From time to time an unlikely person captures the moment and changes history. Joan of Arc. Harriet Beecher Stowe. Bob Geldof. Jesus of Nazareth. Greta Thunberg. Magic occurs and suddenly something that had been there for an age is seen in a different light. A movement is catalysed.
What is strange about these episodes is that nothing fundamentally changes other than awareness of an existing issue. This, of course, is a fundamental change. Where thousands were blind they now see. Slavery, starvation, or global warming suddenly become the issue of the day and the world changes.
But is awareness, and the noise surrounding it, the right change to save the planet?
Does it matter if people who once were blind now see? Yes, actually. Information blindness is a part of being human. There is so much to do, so much to know, so much to live that ignorance of most things is normal and rational. It takes a jolt to suddenly realise an issue is important. When the jolt occurs, it is important to respond by fixing the problem.
Unfortunately, even though it is tempting to follow the jolter, they are often not an expert about the issue. The ability to catalyse a movement is different from deep knowledge about the issue.
Climate change is a case in point. Physicists, chemists, biologists, philosophers, businessmen and women and even economists have been investigating, analysing, debating and taking action about climate change for decades and decades. The amount of expertise is staggering – and so is the way that the expertise has been ignored.
If you are serious about taking action to solve the problems associated with climate change, you should read what the experts have been saying. Otherwise they will be continue to be ignored and there is a huge risk that our natural state of rational ignorance will lead to climate boredom. Our attention will be distracted by a sudden awareness of the next big issue. If you are like me and have limited time to read and think and take action, it is important to use that time to read and take notice of the experts.
The solutions and where expertise comes in
There may need to be two climate change solutions.
For people in a rich country like New Zealand, the solution may involve less. Less petrol, less travel, less meat, less plastic, less concrete in our very large houses, less rubbish – and perhaps less time spent at work making stuff that we no longer want and more time spent in leisure with family, friends or a low-emissions podcast.
When Henry Thoreau, the first great environmental writer, retreated to Walden Pond in 1845 he suggested that his greatest skill was living cheaply, for then he did not need to waste his life working. But it may not require much less, given that scientists and businesses have shown time and time again that technological innovations can produce the same amount of output with vastly fewer inputs. It is scientists, engineers and business-people rather than politicians that are leading the charge on the practical ways that people can substantially reduce the carbon inputs used to make any level of output. Indeed, when the designer of the computer, John Von Neumann, wrote about carbon and climate change in 1955 he was sceptical whether politicians had either the talent, ability or interest to deal with the problem.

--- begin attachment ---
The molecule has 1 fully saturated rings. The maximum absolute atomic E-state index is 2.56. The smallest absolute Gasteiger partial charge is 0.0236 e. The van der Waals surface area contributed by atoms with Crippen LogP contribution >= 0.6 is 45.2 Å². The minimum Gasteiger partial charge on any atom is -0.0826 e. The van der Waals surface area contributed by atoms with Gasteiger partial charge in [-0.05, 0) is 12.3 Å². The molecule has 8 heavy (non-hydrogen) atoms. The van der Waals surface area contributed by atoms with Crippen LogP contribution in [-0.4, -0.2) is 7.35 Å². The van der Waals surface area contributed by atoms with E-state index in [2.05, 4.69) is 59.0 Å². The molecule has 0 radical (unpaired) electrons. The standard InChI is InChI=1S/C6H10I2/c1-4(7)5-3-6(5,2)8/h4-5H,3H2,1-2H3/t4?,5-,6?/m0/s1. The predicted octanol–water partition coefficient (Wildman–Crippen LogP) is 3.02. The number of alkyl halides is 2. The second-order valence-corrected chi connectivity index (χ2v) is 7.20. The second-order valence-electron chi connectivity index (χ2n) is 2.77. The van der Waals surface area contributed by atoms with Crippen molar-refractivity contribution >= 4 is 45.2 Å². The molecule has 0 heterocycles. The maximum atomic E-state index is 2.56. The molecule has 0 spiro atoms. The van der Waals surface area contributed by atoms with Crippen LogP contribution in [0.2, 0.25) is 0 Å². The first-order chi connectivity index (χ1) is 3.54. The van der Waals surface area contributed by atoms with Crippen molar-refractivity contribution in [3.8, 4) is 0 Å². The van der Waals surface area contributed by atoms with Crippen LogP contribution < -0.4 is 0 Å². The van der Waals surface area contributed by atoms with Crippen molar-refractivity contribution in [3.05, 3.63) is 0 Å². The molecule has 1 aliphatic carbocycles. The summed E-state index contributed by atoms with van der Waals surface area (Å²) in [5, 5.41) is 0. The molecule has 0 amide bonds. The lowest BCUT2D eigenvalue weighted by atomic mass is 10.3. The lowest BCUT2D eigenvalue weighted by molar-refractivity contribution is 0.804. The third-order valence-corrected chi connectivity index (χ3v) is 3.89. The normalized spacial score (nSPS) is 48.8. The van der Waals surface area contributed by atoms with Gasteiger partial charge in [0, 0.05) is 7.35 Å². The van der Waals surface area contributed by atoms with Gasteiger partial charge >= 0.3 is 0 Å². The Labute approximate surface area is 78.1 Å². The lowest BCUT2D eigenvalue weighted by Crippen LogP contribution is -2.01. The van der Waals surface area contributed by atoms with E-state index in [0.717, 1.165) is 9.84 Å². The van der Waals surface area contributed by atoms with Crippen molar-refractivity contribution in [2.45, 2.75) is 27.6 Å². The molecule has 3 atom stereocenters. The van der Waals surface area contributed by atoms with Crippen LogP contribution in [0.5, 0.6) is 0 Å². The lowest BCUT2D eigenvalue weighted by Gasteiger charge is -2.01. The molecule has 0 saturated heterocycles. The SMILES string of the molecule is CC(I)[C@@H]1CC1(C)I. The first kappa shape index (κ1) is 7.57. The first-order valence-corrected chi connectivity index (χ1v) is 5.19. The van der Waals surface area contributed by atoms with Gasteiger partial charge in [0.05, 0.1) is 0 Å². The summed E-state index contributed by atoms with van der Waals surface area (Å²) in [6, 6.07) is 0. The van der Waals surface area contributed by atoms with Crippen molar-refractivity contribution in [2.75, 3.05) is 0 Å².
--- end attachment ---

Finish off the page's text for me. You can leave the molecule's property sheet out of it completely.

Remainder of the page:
The other solution is more difficult, for people in developing countries already have much less of most things except an aspiration to develop. Since no country has developed yet without burning large amounts of coal, oil or gas, this may be the key question of the 21st century: how can people in developing countries develop without cooking the planet? The obvious answer is low carbon energy. This will require significant capital investment as capital-intensive green energy projects are used as a substitute for carbon-intensive energy sources. In turn, this will require the redirection of the savings of the rich world into capital investments in developing countries, a process that is already beginning.
Working out who is an expert is difficult. But it is worth doing. And that is why it will be great if we thank Greta Thunberg and direct our questions to the people who have spent their lives working, thinking, and acting on these issues. People like the great marine biologist and environmentalist Rachel Carson. The planet scarcely deserves less.